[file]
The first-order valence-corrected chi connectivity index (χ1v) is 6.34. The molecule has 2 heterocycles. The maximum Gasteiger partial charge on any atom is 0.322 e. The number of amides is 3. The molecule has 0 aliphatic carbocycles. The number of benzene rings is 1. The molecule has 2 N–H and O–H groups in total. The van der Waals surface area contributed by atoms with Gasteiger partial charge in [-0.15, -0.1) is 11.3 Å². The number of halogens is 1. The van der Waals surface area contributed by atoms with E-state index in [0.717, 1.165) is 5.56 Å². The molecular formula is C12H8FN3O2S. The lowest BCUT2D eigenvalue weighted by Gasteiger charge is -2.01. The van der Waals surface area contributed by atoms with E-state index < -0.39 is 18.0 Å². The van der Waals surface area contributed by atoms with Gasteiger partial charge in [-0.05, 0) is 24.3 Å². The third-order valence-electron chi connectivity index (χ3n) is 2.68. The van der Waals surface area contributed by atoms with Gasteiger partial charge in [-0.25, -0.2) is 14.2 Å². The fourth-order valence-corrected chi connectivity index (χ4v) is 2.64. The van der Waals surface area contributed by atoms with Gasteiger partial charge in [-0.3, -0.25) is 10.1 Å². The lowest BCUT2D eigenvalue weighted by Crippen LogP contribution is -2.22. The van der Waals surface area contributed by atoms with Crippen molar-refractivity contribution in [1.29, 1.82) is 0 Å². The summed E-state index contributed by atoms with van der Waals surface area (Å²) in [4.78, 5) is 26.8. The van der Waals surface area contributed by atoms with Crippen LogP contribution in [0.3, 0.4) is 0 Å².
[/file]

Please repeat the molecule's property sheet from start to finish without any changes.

The first-order valence-corrected chi connectivity index (χ1v) is 6.34. The molecule has 2 heterocycles. The maximum Gasteiger partial charge on any atom is 0.322 e. The number of amides is 3. The molecule has 0 aliphatic carbocycles. The number of benzene rings is 1. The molecule has 2 N–H and O–H groups in total. The van der Waals surface area contributed by atoms with Gasteiger partial charge in [-0.15, -0.1) is 11.3 Å². The number of halogens is 1. The van der Waals surface area contributed by atoms with E-state index in [0.717, 1.165) is 5.56 Å². The molecular formula is C12H8FN3O2S. The lowest BCUT2D eigenvalue weighted by Gasteiger charge is -2.01. The van der Waals surface area contributed by atoms with E-state index < -0.39 is 18.0 Å². The van der Waals surface area contributed by atoms with Gasteiger partial charge in [-0.05, 0) is 24.3 Å². The third-order valence-electron chi connectivity index (χ3n) is 2.68. The van der Waals surface area contributed by atoms with Gasteiger partial charge in [-0.25, -0.2) is 14.2 Å². The fourth-order valence-corrected chi connectivity index (χ4v) is 2.64. The van der Waals surface area contributed by atoms with Gasteiger partial charge in [-0.3, -0.25) is 10.1 Å². The lowest BCUT2D eigenvalue weighted by Crippen LogP contribution is -2.22. The van der Waals surface area contributed by atoms with Crippen molar-refractivity contribution in [1.29, 1.82) is 0 Å². The summed E-state index contributed by atoms with van der Waals surface area (Å²) in [4.78, 5) is 26.8. The van der Waals surface area contributed by atoms with Crippen LogP contribution in [0.3, 0.4) is 0 Å².